The New WHS – New Adoption Living in Style

This post was submitted as part of the Pet ‘Net Adoption Event 2008 to heighten awareness about animal shelter adoption. Please visit your local shelter, or Human Society location and ADOPT A PET if you can. Your continued support is essential to enhancing the quality of life for all animals and there are several ways you can help, besides adoption, which includes donations, fostering, volunteering, etc. Here’s HOW YOU CAN HELP support my local Winnipeg Humane Society. Thank-You. // HART

* Reprinted from The WHS newsletter – Fall 2008

The new Winnipeg Humane Society shelter at 45 Hurst Way has many incredible new features the staff and volunteers are happy to brag about. Of all the new features, the adoption housing is one of the most exciting. The new accommodations are a far cry from those at the old shelter on Kent Street, and the improvement has not gone unnoticed by the people coming in to find a new friend and companion. In the old shelter the dogs were housed in long metal runs, exposed to the noise and hustle and bustle of the shelter and each other. “The old set up was especially upsetting for dogs who don’t get along with other dogs that well,” said Karen Young-Jamerson, Adoption Manager. “They were constantly facing each other, hearing each other bark, smelling each other’s smells. It was also very loud and distressing to the dogs that were new to the shelter environment.” Now the dogs in adoption have a much better deal.

They each have their own room with a bed. The sound levels are much lower allowing for a calmer atmosphere, and you will often find a dog fast asleep in the middle of the day. The big windows allow potential adopters to peer into the rooms without too much disruption, and the shelter isn’t drowning in the sound of dogs barking. The new set up was also designed to help disease control. “People used to be able to reach into the cages one after the other and touch the dogs,” Said Dr. Anseeuw, Director of Animal Health. “The new room system helps us better control how people interact with the dogs and is more conducive to hand washing between visits.”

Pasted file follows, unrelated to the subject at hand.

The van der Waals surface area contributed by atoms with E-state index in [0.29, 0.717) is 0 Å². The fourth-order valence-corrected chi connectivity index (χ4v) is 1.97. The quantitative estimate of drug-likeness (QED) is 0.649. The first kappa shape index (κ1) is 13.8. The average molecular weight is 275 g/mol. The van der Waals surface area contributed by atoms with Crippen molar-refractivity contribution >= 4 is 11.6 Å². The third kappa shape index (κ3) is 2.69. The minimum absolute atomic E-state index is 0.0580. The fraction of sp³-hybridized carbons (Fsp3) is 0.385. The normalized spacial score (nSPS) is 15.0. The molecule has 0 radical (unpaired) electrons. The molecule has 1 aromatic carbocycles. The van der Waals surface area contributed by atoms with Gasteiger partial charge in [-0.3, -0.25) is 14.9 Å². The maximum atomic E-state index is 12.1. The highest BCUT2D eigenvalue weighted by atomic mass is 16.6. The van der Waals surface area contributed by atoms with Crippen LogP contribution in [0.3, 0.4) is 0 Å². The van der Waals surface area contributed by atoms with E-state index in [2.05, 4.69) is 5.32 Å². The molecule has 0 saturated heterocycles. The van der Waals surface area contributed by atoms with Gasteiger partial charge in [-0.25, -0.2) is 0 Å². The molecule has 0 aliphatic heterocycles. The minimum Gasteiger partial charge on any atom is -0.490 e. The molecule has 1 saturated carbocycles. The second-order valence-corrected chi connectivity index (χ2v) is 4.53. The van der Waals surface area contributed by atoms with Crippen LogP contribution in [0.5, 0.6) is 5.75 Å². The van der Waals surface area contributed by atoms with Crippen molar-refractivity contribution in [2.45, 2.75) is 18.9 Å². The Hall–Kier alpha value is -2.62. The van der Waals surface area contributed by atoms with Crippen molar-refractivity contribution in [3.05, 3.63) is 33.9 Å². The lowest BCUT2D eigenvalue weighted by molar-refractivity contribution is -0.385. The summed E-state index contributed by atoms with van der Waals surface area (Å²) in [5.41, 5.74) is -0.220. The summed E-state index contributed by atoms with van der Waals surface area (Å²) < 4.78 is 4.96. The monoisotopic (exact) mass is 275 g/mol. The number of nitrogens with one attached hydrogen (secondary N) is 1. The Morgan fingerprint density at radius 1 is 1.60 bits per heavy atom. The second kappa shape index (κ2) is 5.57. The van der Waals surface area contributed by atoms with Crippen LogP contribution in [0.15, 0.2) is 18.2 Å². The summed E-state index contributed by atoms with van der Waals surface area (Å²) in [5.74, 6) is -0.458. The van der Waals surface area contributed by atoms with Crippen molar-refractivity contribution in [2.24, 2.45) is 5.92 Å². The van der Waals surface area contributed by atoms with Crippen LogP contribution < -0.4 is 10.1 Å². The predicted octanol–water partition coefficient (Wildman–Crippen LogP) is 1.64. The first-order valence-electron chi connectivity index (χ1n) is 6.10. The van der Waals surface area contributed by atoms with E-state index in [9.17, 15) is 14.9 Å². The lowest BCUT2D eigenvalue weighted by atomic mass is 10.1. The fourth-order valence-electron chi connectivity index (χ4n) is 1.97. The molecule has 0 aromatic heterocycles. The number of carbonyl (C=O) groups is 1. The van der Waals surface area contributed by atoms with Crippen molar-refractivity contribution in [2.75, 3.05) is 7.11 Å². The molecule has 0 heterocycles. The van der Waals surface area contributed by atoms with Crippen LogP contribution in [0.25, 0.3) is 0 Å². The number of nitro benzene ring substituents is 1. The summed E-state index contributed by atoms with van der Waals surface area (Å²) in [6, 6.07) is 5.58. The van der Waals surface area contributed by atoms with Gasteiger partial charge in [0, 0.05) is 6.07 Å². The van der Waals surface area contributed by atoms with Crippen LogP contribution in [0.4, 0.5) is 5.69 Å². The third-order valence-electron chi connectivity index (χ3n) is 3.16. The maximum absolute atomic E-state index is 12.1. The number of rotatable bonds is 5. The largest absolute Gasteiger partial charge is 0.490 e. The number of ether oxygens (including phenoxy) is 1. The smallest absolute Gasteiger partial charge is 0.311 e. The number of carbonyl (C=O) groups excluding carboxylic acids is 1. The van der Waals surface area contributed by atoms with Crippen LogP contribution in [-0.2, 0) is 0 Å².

The cats are also living the high life at the new Hurst Way shelter. Following the latest trends in animal welfare, The WHS has taken to group housing for many of our cats. The rooms, (called Cat Condos) are small and cozy, filled with structures to climb on, corners to hide in and lots of toys to keep busy. “Its great for the cats to have company,” said Young-Jamerson. “And the rooms give them more of a home environment. It is much better than the metal cages they used to be in.” Even cats who can’t be in group housing have a better situation. For cats who have been sick in the past or who don’t get along with other cats there are the cat rooms with individual housing. They get more natural light than they used to, and each “cage” has a little cubby the cats can hide in for privacy. “We used to have cats who would try to hide in their litter boxes,” said Chantal Young, Adoption Coordinator. “Now they have a little space to get into so they can feel secure, but we can still find them easily.” When cages aren’t full, the middle section can pop open so the cat can have the full run of both the top and bottom. “It’s a much better situation over all,” said Young-Jamerson.

And has the new digs affected the number of adoptions? “Our numbers are up from last year!” Said Young-Jamerson. “I am sure the welcoming atmosphere of our new shelter has helped.”

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